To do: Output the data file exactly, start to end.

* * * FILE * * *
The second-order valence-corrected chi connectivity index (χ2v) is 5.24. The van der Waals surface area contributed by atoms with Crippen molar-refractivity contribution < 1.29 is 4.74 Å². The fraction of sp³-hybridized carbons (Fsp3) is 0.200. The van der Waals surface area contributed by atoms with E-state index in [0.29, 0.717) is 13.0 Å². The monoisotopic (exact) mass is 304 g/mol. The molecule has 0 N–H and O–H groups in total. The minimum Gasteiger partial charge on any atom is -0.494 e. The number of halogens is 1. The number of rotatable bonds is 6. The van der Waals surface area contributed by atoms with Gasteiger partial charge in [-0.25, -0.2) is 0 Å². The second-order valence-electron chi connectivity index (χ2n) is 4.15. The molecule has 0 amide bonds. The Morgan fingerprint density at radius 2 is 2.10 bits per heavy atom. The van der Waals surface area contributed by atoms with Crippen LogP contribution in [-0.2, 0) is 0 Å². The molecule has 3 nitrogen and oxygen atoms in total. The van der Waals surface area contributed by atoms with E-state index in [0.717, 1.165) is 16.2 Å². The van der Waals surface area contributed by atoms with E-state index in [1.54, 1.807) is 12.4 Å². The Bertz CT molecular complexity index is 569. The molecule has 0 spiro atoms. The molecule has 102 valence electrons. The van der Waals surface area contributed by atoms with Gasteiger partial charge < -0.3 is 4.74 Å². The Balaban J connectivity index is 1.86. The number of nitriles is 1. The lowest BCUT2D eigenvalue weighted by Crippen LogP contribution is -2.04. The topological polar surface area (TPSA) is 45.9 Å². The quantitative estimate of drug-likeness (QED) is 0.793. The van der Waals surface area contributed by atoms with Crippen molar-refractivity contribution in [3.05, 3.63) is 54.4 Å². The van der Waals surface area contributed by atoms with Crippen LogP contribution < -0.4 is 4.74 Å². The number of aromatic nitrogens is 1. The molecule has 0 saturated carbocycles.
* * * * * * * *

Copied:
The second-order valence-corrected chi connectivity index (χ2v) is 5.24. The van der Waals surface area contributed by atoms with Crippen molar-refractivity contribution < 1.29 is 4.74 Å². The fraction of sp³-hybridized carbons (Fsp3) is 0.200. The van der Waals surface area contributed by atoms with E-state index in [0.29, 0.717) is 13.0 Å². The monoisotopic (exact) mass is 304 g/mol. The molecule has 0 N–H and O–H groups in total. The minimum Gasteiger partial charge on any atom is -0.494 e. The number of halogens is 1. The number of rotatable bonds is 6. The van der Waals surface area contributed by atoms with Gasteiger partial charge in [-0.25, -0.2) is 0 Å². The second-order valence-electron chi connectivity index (χ2n) is 4.15. The molecule has 0 amide bonds. The Morgan fingerprint density at radius 2 is 2.10 bits per heavy atom. The van der Waals surface area contributed by atoms with Crippen LogP contribution in [-0.2, 0) is 0 Å². The molecule has 3 nitrogen and oxygen atoms in total. The van der Waals surface area contributed by atoms with E-state index in [0.717, 1.165) is 16.2 Å². The van der Waals surface area contributed by atoms with E-state index in [1.54, 1.807) is 12.4 Å². The Bertz CT molecular complexity index is 569. The molecule has 0 spiro atoms. The molecule has 102 valence electrons. The van der Waals surface area contributed by atoms with Gasteiger partial charge < -0.3 is 4.74 Å². The Balaban J connectivity index is 1.86. The number of nitriles is 1. The lowest BCUT2D eigenvalue weighted by Crippen LogP contribution is -2.04. The topological polar surface area (TPSA) is 45.9 Å². The quantitative estimate of drug-likeness (QED) is 0.793. The van der Waals surface area contributed by atoms with Crippen molar-refractivity contribution in [3.05, 3.63) is 54.4 Å². The van der Waals surface area contributed by atoms with Crippen LogP contribution < -0.4 is 4.74 Å². The number of aromatic nitrogens is 1. The molecule has 0 saturated carbocycles.